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Slide Deck: Framing the goals


In this post we’ll explore a process for framing the high level goals an app and how I applied it to plan the Slide Deck app. This post is part of a series, specifically about building the Slide Deck app end-to-end. Stay tuned for future posts in the series.

Where do I start?

It can be daunting to know where to start when you start building an app. When I’ve talked to people who are building apps, they’ve told me how they were frustrated because they don’t know how to plan the UX well.

Common questions I’ve heard from people planning their apps are:

  • What features should I include, when should I stop?
  • How should it look?
  • Which controls should I use?
  • Where should this button go?
  • What is the page navigation hierarchy?
  • How do I make it look good?

These are all important questions that we’ll touch on in later blog posts, but before you build your app, or even start thinking about what it will look like, it’s important to have a sound foundation. It’s worth spending time framing the problem and figuring out exactly what you’re trying to solve, your point of view and your goals. If you spend the time on this pre-work, you have a basis from which to answer your future questions.

A process to follow

I’ve learned through experience that following the below process helps me validate that I am on the path I intended to be on. This process can’t supplant innovation or the creative process, but it can provide a useful structure.

What problems are you trying to solve?

Think about the world that exists without your app. Evaluate the other solutions out there, and how  they succeed and how they fail? Write down a brief sentence or short list of bullet points that describe the problems that exist in the landscape. It could be a problem that everyone is having today or it could be a new problem that people don’t know they have yet.

What is your point of view?

Your point of view is essentially the thing that differentiates your app from the other apps in the marketplace. If you got into a discussion with the people who designed apps and websites that solve similar problems as you, how would you agree and disagree? Write that down. That’s your point of view. Not everyone will agree with your point of view, and you may be wrong and need to be revised, but you can’t have a coherent user experience without a coherent point of view.

What are your goals?

Your goals represent a tangible scorecard you can use to measure the success of your app against. Looking at the problems that you are trying to solve and your point of view, write down the success case for each of your problems. There are a lot of tutorials on writing good S.M.A.R.T. goals, but don’t over think it. Your goals are meant to be guideposts that you can look back to as you plan and build your app to make sure you’re building the right thing. If the goals aren’t tangible, are too full of jargon or are too specific they may not be useful.

Planning Slide Deck

When I was planning out Slide Deck, and the other apps that I’ve written for the Windows Store I followed the same process to make sure I was building the right thing. The first version of Slide Deck was just submitted to the Store so there’s a lot more to learn and improve, but this process got me started.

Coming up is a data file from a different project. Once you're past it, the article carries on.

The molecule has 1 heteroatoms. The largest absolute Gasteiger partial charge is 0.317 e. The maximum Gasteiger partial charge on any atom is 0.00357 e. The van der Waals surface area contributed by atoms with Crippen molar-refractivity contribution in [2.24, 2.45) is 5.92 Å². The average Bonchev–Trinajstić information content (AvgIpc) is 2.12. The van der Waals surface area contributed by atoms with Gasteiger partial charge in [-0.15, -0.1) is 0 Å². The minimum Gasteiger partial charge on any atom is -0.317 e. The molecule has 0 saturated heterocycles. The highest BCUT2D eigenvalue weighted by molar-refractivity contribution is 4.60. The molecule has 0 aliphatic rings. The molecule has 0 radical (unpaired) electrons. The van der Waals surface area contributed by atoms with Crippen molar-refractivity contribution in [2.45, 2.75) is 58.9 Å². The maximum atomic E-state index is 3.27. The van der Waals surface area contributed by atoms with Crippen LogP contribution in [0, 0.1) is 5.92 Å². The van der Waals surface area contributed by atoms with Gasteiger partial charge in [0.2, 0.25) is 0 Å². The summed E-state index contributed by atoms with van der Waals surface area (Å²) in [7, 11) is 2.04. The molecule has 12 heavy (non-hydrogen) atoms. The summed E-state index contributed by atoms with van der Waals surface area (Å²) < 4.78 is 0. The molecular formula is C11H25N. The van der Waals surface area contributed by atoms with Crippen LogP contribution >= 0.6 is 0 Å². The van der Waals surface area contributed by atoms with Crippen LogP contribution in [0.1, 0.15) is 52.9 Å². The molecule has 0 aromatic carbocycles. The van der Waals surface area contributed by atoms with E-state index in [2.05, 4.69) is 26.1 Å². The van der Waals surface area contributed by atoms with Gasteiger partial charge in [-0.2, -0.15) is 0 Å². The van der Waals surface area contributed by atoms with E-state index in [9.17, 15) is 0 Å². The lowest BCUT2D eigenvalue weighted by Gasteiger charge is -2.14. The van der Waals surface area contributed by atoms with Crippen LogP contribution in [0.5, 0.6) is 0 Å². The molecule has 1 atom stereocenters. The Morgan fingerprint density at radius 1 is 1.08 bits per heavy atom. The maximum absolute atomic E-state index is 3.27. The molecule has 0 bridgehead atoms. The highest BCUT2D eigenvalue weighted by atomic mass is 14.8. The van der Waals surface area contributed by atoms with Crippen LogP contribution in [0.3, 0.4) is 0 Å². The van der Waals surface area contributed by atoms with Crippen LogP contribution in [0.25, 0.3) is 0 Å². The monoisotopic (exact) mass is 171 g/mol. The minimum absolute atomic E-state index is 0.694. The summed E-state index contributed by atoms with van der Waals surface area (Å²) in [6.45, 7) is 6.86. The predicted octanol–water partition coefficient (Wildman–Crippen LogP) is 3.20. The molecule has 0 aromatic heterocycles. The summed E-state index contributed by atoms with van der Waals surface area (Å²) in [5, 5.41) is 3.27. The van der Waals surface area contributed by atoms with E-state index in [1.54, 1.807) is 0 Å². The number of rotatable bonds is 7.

Problems that Slide Deck is trying to solve

When I first started thinking about Slide Deck, I knew that there wasn’t a quick and easy way to build and present good looking presentations on my Surface. For most of the presentations I was doing I didn’t need the control, or depth of features that more complicated apps offer. Also, I wanted to use something that was easy to create and present with touch. The keyboard and mouse are amazing productivity tools for getting a lot done, but if what I’m doing is lightweight then I prefer to not have to sit down or find a level surface to type on.

For Slide Deck, I boiled it down to these problems:

  • It takes too many steps to make a quick presentation
  • Most of the apps give you more control than you need for a quick presentation, and that slows you down.
  • It’s hard to make something look good

 Point of view for Slide Deck

Looking at the other presentation apps out there, the key opportunity to differentiate is to be fast, lightweight and great for touch. It may not be the best presentation app when it comes to features, control and customization but it’s great a being fast, lightweight and for touch.

Goals for Slide Deck

After I established the point of view for being fast and lightweight, the goals fall right out of the problem statements. It might seem to duplicate the problems, but making the leap from problem to goal is an important leap to make.

  • Creating and presenting a sweet slide deck just takes a few steps with touch
  • Presenting, creating, and opening slide decks feels lightweight
  • It’s feels easy and fast to make a slide deck that looks good


We walked through a brief framework for framing the plan for an app and applied it to Slide Deck. We started with the problems, moved on to a point of view and finished with the goals. In the next post in the series we’ll look at how these goals manifested themselves in the Slide Deck app design and how I used them to make decisions about the features in the shipping app.

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